~I like the freedom to create and move my business at my own pace. I would rather start slow while the kids are at home and work toward growing my writing career at a rate I’m comfortable with. I don’t want to have the worry that I didn’t make enough sales and ruined my chance of another contract.

~I may want a reader base, but I don’t have to have a large one to feel fulfilled. Like the story tellers of old, I love sharing my stories with others, I always have. That is what drives me to write, not fame or money.

~I want my stories to be mine from start to finish. I don’t want someone telling me what I have to change or rewrite. I don’t mind suggestions about what I could do to make it better. And who is to say the editor is right and not the writer. However, there are times when an editor is needed to read a book and point out the mistakes. 🙂

How about you? Do you like the idea of Self-Publishing? Or Traditional Publishing?

Create your own Publishing House to sell Your Book

Sometimes life takes a strange turn, not for the worst and not for the best, but for the different. My entire life has been all about writing. And the one thing I’ve realized, that while that dream will never change, the way I’m going about it has.

I have never send my writing into a publisher and so I have never had the moment when I’ve held that envelope in my hand and wondered if it’s a acceptance or a rejection. And while I may have doubted my writing over the years, I have never given up on it.

The more I read about the publishing industry, the less I want to pursue this course. The cons far outweigh the pros. The typical traditional published author receives a small portion of their book sales, but they have the backing of the publisher and sale more books. While the Self-published author pays out for their book printing and markets the book themselves, they may get the less sells but they keep more of the profit. For awhile I wanted to use a Self-publishing firm to publish my books, but the more I learned about the companies, the less appeal it had. Yes, they are a rapid way to publish work, but even they have their down side. So what is a writer to do?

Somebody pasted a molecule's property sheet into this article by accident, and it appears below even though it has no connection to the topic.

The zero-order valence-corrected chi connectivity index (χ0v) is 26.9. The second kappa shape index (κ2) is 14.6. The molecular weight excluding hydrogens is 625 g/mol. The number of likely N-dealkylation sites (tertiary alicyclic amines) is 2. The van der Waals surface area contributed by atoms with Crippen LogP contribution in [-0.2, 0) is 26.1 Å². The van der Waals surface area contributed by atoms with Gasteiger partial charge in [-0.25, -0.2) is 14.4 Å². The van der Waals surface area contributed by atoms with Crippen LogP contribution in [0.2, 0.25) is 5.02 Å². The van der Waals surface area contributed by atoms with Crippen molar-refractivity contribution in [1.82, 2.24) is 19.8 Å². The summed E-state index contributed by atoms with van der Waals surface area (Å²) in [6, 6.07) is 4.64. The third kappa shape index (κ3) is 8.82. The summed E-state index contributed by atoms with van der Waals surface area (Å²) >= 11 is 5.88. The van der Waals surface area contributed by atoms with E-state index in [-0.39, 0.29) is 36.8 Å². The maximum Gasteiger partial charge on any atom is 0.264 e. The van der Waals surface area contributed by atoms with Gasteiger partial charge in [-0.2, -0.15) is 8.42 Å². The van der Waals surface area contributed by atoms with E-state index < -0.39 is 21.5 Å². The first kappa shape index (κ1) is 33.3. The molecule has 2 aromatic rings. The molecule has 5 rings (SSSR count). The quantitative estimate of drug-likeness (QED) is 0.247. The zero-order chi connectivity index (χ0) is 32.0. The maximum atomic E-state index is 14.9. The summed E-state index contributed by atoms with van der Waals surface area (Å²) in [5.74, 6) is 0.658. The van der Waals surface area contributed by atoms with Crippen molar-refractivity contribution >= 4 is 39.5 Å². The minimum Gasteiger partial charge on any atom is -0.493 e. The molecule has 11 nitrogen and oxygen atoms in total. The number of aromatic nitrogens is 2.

I found an article that provided a more efficient and economically rewarding route, a true form of self-publishing rather than the facade that the traditional publishers and self-publishing firms have given us. Depending on your goals as a writer and your business experience this route can lead to greater freedoms, rewards, and it is surprisingly easy.

If the plan is to publish more than two books, then definitely look into the route of creating a publishing house for yourself. Over and over again I’ve read that the savings over time are tremendous and you can work directly with a POD service that deals with publisher instead of authors like Mill City Press and Lightning Source (Lightning Source seems to be the most talked about and reputable). These POD services do not provide design, file work, editorial, promotional or marketing services. These are solely the responsibility of the publisher.

Like we all haven’t heard that one before.